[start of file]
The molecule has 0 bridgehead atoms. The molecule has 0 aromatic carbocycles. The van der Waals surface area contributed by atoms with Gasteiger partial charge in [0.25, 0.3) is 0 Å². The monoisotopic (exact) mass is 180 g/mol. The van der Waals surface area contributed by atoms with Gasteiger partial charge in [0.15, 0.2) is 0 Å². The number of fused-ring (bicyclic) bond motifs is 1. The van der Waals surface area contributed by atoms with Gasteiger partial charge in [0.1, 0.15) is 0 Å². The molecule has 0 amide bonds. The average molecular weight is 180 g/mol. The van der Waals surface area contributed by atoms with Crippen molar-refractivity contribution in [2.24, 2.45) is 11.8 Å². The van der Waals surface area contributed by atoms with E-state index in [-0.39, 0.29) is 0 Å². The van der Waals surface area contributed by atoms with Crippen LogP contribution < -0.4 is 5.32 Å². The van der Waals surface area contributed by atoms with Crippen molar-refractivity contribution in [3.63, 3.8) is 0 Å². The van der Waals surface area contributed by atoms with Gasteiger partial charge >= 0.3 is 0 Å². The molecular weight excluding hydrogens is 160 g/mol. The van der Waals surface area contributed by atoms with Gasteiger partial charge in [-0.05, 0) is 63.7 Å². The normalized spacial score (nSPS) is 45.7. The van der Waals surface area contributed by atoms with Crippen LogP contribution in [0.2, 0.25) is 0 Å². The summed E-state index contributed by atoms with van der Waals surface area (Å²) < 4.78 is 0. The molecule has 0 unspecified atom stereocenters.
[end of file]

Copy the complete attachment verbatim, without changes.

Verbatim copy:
The molecule has 0 bridgehead atoms. The molecule has 0 aromatic carbocycles. The van der Waals surface area contributed by atoms with Gasteiger partial charge in [0.25, 0.3) is 0 Å². The monoisotopic (exact) mass is 180 g/mol. The van der Waals surface area contributed by atoms with Gasteiger partial charge in [0.15, 0.2) is 0 Å². The number of fused-ring (bicyclic) bond motifs is 1. The van der Waals surface area contributed by atoms with Gasteiger partial charge in [0.1, 0.15) is 0 Å². The molecule has 0 amide bonds. The average molecular weight is 180 g/mol. The van der Waals surface area contributed by atoms with Crippen molar-refractivity contribution in [2.24, 2.45) is 11.8 Å². The van der Waals surface area contributed by atoms with E-state index in [-0.39, 0.29) is 0 Å². The van der Waals surface area contributed by atoms with Crippen LogP contribution < -0.4 is 5.32 Å². The van der Waals surface area contributed by atoms with Crippen molar-refractivity contribution in [3.63, 3.8) is 0 Å². The van der Waals surface area contributed by atoms with Gasteiger partial charge >= 0.3 is 0 Å². The molecular weight excluding hydrogens is 160 g/mol. The van der Waals surface area contributed by atoms with Gasteiger partial charge in [-0.05, 0) is 63.7 Å². The normalized spacial score (nSPS) is 45.7. The van der Waals surface area contributed by atoms with Crippen LogP contribution in [0.2, 0.25) is 0 Å². The summed E-state index contributed by atoms with van der Waals surface area (Å²) < 4.78 is 0. The molecule has 0 unspecified atom stereocenters.